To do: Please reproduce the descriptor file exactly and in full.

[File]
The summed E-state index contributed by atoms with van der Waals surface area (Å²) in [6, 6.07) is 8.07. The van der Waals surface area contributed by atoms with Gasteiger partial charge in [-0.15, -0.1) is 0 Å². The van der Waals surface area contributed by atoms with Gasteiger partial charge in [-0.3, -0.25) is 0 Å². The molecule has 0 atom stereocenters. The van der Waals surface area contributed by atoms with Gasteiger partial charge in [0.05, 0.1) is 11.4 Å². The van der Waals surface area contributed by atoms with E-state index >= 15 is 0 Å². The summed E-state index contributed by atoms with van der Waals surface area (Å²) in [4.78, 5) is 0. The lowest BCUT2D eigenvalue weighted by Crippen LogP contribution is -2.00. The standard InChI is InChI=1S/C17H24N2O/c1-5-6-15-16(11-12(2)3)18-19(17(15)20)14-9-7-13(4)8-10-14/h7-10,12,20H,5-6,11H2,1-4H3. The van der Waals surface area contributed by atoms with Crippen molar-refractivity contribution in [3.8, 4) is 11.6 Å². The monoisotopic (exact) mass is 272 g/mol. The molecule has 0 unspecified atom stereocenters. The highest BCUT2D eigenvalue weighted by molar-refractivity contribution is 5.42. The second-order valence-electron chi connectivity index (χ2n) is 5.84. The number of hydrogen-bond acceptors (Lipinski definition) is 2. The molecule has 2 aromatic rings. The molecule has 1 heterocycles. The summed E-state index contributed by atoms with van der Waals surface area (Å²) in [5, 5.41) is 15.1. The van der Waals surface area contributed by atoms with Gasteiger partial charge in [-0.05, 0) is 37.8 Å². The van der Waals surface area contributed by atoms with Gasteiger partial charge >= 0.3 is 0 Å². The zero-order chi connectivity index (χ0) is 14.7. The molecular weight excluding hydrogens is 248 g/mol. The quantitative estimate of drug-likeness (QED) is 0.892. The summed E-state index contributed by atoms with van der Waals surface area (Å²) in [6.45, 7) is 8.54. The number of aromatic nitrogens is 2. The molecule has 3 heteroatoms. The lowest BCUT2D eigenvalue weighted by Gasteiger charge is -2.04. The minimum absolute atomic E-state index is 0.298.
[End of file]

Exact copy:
The summed E-state index contributed by atoms with van der Waals surface area (Å²) in [6, 6.07) is 8.07. The van der Waals surface area contributed by atoms with Gasteiger partial charge in [-0.15, -0.1) is 0 Å². The van der Waals surface area contributed by atoms with Gasteiger partial charge in [-0.3, -0.25) is 0 Å². The molecule has 0 atom stereocenters. The van der Waals surface area contributed by atoms with Gasteiger partial charge in [0.05, 0.1) is 11.4 Å². The van der Waals surface area contributed by atoms with E-state index >= 15 is 0 Å². The summed E-state index contributed by atoms with van der Waals surface area (Å²) in [4.78, 5) is 0. The lowest BCUT2D eigenvalue weighted by Crippen LogP contribution is -2.00. The standard InChI is InChI=1S/C17H24N2O/c1-5-6-15-16(11-12(2)3)18-19(17(15)20)14-9-7-13(4)8-10-14/h7-10,12,20H,5-6,11H2,1-4H3. The van der Waals surface area contributed by atoms with Crippen molar-refractivity contribution in [3.8, 4) is 11.6 Å². The monoisotopic (exact) mass is 272 g/mol. The molecule has 0 unspecified atom stereocenters. The highest BCUT2D eigenvalue weighted by molar-refractivity contribution is 5.42. The second-order valence-electron chi connectivity index (χ2n) is 5.84. The number of hydrogen-bond acceptors (Lipinski definition) is 2. The molecule has 2 aromatic rings. The molecule has 1 heterocycles. The summed E-state index contributed by atoms with van der Waals surface area (Å²) in [5, 5.41) is 15.1. The van der Waals surface area contributed by atoms with Gasteiger partial charge in [-0.05, 0) is 37.8 Å². The van der Waals surface area contributed by atoms with Gasteiger partial charge >= 0.3 is 0 Å². The zero-order chi connectivity index (χ0) is 14.7. The molecular weight excluding hydrogens is 248 g/mol. The quantitative estimate of drug-likeness (QED) is 0.892. The summed E-state index contributed by atoms with van der Waals surface area (Å²) in [6.45, 7) is 8.54. The number of aromatic nitrogens is 2. The molecule has 3 heteroatoms. The lowest BCUT2D eigenvalue weighted by Gasteiger charge is -2.04. The minimum absolute atomic E-state index is 0.298.